Barely five minutes into his remarks, Buffett offered reassurance to investors that the U.S. economy would withstand this global pandemic as it has with all of the previous crises, calling such recoveries part of the “American miracle.” And while he remained optimistic about the economic outlook, there was a more conservative tone and theme to his outlook than in years prior. The Oracle of Omaha also addressed the “elephant-sized acquisition” Berkshire has yet to make with its record $137 billion cash reserve (the figure was as of March 31, 2020). To sum it up, Berkshire simply hasn’t seen any opportunities attractive enough to make such a move, but Buffett noted that they are ready to pounce if the right deal comes across the table.

It was an insightful event, and Buffett’s detailed answers about the many arms of Berkshire’s vast business continues to inspire and assured many that he remains very engaged. We look forward to continuing the Obermeyer Wood tradition of attending this meeting in person next May. 

RECOMMENDED READING | Life in Motion: An Unlikely Ballerina 

Resiliency is the ability to overcome a challenge, have hope in a situation with no obvious solution, and believe that there will be a better tomorrow no matter how dire it feels today. It is a quality that business leaders, politicians, and Americans need more than ever as our country tackles problems head on to not just survive, but prosper.No one demonstrates resilience quite like Misty Copeland, a famed ballerina who reached new heights of success in the face of adversity. Copeland shares her journey of overcoming stereotypes, institutional hurdles, and hardship to make history as the first African-American female principal dancer at American Ballet Theatre in her inspiring story, Life in Motion: An Unlikely Ballerina.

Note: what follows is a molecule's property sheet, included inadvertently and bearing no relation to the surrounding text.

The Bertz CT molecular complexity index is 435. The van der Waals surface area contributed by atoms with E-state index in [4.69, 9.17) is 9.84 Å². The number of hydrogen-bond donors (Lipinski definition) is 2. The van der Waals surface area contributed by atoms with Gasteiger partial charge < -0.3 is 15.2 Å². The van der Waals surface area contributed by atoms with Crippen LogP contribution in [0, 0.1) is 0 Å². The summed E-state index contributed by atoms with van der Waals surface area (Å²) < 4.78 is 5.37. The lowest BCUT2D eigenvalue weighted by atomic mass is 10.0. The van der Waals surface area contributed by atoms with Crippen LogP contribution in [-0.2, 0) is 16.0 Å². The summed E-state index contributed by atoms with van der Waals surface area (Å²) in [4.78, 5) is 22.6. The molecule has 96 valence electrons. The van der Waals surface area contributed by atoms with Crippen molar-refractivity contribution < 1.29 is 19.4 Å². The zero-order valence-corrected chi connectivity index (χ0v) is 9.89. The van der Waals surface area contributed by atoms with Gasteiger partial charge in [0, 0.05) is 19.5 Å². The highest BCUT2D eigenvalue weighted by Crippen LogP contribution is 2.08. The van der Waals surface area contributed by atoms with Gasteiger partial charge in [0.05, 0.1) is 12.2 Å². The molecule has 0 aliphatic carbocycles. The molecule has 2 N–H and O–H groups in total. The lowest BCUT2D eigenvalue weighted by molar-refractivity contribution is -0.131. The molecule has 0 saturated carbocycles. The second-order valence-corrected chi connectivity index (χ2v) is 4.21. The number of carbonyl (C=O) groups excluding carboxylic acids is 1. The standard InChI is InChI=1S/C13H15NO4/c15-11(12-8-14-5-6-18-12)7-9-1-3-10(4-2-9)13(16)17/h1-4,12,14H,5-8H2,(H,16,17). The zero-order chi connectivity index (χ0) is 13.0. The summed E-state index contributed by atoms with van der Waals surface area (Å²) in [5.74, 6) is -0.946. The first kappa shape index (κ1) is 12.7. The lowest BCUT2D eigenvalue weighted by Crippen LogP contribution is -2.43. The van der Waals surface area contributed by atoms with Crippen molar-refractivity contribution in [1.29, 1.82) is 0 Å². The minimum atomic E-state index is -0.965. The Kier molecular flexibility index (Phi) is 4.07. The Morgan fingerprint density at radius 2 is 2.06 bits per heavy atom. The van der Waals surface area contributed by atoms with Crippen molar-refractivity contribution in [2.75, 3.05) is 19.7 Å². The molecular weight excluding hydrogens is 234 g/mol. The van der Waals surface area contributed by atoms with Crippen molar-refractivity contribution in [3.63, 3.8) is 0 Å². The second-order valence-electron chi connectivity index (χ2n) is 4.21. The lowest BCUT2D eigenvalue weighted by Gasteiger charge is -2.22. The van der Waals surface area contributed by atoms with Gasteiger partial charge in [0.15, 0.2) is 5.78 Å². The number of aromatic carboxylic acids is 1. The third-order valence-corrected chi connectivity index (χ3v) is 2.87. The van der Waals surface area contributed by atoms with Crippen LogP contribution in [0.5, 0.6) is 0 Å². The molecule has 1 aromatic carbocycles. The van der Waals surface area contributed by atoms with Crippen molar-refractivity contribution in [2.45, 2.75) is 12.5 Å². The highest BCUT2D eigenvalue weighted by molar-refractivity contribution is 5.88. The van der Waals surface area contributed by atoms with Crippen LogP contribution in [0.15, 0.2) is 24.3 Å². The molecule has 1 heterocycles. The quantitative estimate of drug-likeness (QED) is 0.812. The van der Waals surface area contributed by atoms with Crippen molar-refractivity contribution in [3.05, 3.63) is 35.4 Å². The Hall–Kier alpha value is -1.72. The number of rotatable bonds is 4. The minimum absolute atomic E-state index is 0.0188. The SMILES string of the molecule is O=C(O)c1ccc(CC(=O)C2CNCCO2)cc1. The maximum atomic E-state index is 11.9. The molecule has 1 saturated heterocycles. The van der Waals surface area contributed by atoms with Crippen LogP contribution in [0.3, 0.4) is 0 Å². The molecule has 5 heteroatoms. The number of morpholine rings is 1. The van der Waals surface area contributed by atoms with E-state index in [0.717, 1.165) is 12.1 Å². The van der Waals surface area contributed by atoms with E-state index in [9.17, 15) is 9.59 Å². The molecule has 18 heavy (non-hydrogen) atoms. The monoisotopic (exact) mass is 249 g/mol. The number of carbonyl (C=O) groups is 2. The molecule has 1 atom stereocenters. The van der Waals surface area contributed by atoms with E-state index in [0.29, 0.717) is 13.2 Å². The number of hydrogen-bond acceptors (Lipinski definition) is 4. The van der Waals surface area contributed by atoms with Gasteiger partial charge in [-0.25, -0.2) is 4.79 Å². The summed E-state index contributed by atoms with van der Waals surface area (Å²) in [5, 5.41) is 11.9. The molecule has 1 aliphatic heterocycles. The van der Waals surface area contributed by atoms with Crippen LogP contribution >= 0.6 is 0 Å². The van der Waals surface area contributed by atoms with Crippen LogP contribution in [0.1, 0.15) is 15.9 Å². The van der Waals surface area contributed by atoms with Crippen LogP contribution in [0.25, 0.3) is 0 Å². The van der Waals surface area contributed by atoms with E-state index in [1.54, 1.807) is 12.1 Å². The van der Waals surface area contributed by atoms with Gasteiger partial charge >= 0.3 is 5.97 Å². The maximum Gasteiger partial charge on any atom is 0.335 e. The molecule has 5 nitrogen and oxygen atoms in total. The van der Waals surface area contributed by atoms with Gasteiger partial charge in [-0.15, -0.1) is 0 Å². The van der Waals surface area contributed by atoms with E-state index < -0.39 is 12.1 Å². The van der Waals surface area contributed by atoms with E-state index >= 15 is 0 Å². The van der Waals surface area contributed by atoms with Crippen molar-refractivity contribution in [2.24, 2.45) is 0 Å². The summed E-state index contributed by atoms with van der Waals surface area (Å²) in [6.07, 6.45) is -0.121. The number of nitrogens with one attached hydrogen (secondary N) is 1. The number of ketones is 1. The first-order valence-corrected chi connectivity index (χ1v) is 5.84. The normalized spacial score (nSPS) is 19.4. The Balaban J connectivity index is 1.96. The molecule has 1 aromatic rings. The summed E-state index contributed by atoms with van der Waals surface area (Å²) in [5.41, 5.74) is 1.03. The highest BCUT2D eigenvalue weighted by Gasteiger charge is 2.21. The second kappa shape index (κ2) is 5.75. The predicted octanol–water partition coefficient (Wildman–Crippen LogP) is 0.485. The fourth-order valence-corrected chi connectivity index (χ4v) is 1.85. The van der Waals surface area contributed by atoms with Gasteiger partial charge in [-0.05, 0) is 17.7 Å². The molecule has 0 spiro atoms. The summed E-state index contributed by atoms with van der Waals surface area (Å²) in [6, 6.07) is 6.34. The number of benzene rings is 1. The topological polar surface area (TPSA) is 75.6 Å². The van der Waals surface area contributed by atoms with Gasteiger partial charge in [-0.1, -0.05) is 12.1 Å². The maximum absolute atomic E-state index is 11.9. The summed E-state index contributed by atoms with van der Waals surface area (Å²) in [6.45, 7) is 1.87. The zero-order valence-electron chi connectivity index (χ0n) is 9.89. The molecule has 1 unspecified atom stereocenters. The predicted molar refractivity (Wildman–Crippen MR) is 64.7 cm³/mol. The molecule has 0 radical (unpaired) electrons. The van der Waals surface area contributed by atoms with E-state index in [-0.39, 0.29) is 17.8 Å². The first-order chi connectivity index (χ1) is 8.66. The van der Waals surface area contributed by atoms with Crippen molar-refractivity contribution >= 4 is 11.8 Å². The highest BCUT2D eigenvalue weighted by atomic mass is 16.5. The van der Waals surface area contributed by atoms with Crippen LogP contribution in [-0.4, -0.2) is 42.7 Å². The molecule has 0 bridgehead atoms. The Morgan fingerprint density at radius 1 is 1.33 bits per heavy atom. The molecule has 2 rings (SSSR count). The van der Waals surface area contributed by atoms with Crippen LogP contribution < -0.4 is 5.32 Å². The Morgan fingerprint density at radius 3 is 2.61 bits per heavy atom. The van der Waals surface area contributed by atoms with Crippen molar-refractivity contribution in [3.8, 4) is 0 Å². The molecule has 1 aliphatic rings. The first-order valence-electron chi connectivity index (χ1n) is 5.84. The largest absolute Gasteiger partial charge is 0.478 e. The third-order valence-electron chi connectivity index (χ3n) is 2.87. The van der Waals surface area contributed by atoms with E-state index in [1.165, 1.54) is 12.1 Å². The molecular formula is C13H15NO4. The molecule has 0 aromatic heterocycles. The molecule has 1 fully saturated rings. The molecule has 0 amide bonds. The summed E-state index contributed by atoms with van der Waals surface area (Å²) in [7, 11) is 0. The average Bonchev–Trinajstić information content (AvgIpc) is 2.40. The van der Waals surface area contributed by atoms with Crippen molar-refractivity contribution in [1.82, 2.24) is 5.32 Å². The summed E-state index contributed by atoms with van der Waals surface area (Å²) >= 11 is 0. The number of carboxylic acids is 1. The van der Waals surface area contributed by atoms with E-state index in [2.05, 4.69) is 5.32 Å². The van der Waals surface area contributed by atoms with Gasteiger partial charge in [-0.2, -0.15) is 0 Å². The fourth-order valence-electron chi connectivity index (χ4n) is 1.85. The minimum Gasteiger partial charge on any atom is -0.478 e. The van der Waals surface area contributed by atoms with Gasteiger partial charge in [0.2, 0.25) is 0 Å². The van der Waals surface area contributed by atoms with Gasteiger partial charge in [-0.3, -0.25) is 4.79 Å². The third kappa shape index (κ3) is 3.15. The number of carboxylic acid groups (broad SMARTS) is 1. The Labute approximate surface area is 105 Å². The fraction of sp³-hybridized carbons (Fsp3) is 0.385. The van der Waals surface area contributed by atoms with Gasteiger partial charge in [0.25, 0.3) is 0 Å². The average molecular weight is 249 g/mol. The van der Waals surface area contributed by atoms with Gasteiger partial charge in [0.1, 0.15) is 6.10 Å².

In her memoir, Copeland describes facing a steep learning curve, beginning to dance at age 13, nearly a decade after most dancers start their education. As one of six children, her family struggled to support her in a craft where pointe shoes can cost upward of $80 a pair. Copeland navigated these challenges as she matured, developing an athletic physique that is uncommon among most elite ballerinas and put her at a significant disadvantage to her peers.

Copeland shares how she overcame countless setbacks, including discrimination, injuries, and body issues, to embrace her true self.  Rather than skipping over her struggles along the way to fame, Copeland divulges them with grace and transparency. Today, Copeland is a role model for body positivity and demonstrates what it means to be resilient. In today’s challenging times, we hope that you find Misty Copeland’s story of strength and resiliency as inspiring as we do. 

As always, please let us know if you are interested in reading Life in Motion: An Unlikely Ballerina. We would be more than happy to send you a copy.